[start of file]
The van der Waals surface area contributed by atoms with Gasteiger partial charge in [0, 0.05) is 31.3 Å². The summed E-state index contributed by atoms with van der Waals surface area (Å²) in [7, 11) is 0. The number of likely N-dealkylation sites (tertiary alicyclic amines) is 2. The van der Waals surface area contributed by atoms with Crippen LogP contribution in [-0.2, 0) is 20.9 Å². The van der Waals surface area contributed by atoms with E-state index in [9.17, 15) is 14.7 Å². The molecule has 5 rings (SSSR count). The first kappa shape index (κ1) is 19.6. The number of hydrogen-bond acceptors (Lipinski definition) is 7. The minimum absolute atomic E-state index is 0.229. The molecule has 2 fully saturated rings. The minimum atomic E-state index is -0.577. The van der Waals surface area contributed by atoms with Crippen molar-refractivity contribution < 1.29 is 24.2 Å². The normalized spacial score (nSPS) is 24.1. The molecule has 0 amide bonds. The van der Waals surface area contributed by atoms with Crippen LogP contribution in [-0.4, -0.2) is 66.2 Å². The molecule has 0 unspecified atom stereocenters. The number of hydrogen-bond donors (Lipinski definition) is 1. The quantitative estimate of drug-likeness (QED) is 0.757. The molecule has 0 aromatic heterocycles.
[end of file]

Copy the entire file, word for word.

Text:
The van der Waals surface area contributed by atoms with Gasteiger partial charge in [0, 0.05) is 31.3 Å². The summed E-state index contributed by atoms with van der Waals surface area (Å²) in [7, 11) is 0. The number of likely N-dealkylation sites (tertiary alicyclic amines) is 2. The van der Waals surface area contributed by atoms with Crippen LogP contribution in [-0.2, 0) is 20.9 Å². The van der Waals surface area contributed by atoms with E-state index in [9.17, 15) is 14.7 Å². The molecule has 5 rings (SSSR count). The first kappa shape index (κ1) is 19.6. The number of hydrogen-bond acceptors (Lipinski definition) is 7. The minimum absolute atomic E-state index is 0.229. The molecule has 2 fully saturated rings. The minimum atomic E-state index is -0.577. The van der Waals surface area contributed by atoms with Crippen molar-refractivity contribution < 1.29 is 24.2 Å². The normalized spacial score (nSPS) is 24.1. The molecule has 0 amide bonds. The van der Waals surface area contributed by atoms with Crippen LogP contribution in [-0.4, -0.2) is 66.2 Å². The molecule has 0 unspecified atom stereocenters. The number of hydrogen-bond donors (Lipinski definition) is 1. The quantitative estimate of drug-likeness (QED) is 0.757. The molecule has 0 aromatic heterocycles.